If you look up the word “haberdasher” in the dictionary, not only would you surely find that the word means “a dealer in men’s clothing and accessories” you also might actually find a picture of Mike Carter. After all, he has been in the clothing business for nearly 50 years. 

The Phoenix native first got his taste of business in high school when he ran home deliveries of groceries and soon thereafter, worked in sales for Diamond’s Department Stores. 

“I learned early on that there are products and there are customers, and someone has to create the bridge,” Carter said. “Ultimately it’s all about knowing your customers and extending good service.”

The formula is working, as the 70-year-old just renewed his lease and Carter’s Men’s Clothing on the northeast corner of Camelback and 44th Street will begin its 35th year in business, selling what he calls “American classic clothing.”

Carter honed his business skills in the 70s while working at a Tempe clothing store and later, at the popular Johns & Co. He then opened his own store with the help of nine investors who shared his vision for a classic men’s store. “Eventually I bought them out and they all doubled their money, so I guess we were all fortunate,” he says with pride.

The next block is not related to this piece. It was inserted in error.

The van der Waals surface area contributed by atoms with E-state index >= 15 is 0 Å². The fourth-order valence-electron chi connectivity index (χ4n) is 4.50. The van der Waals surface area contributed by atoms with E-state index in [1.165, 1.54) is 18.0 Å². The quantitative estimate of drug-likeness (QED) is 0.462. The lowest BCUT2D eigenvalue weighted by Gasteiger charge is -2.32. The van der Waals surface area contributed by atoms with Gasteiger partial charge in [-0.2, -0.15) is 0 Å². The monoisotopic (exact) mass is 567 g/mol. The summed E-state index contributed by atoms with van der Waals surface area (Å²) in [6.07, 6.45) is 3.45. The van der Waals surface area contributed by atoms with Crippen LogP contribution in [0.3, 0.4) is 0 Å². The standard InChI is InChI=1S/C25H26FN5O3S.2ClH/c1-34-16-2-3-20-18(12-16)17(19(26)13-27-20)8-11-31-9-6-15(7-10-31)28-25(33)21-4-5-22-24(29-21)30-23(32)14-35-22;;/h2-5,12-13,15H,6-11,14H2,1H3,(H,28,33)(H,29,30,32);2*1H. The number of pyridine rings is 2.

“Of course we’ve had our ups and downs as clothing styles change and the economy has delivered us a few blows but I’ve always stuck to my guns in what we sell.” 

Those who know Carter well refer to him as “The Mayor” as he seems to have his hand on the pulse of most everything that’s happening in Valley. 

“If you really want to know what’s going on around town at any given time, just ask Carter,” says his long-time friend, Clarke Rorbach. “If he doesn’t know, then it’s probably not important anyway.”

Carter’s ability to stay informed is aided by the fact that his store has turned into a comfortable gathering place for men and their wives and girlfriends when shopping for birthdays or anniversaries. Mike is usually the benefactor of the latest town gossip or sports saga. The ardent ASU supporter displays Sun Devil football helmets throughout the store just to tease his U of A regulars. 

“It’s a great football rivalry that will never go away and it gives us something other than politics to argue about,” he says with a grin. 

Carter and his wife, Leigh Ann, have three sons (Matt, Jack and Joe) and they raised their family in the heart of Arcadia. Matt is known to many, if only by his culinary exploits, as he owns The Mission, Zinc and Fat Ox.

“Our neighborhood is such wonderful place and it’s been a big part of our lives. I’m not sure people really know how lucky they are to live in Arcadia.” 

When asked for his life philosophy, the former Army sergeant and Bronze Star recipient answers with a question of his own. “How do people go through life without a work ethic and the desire to give back to others?”

And that comes from a man who walks

the talk.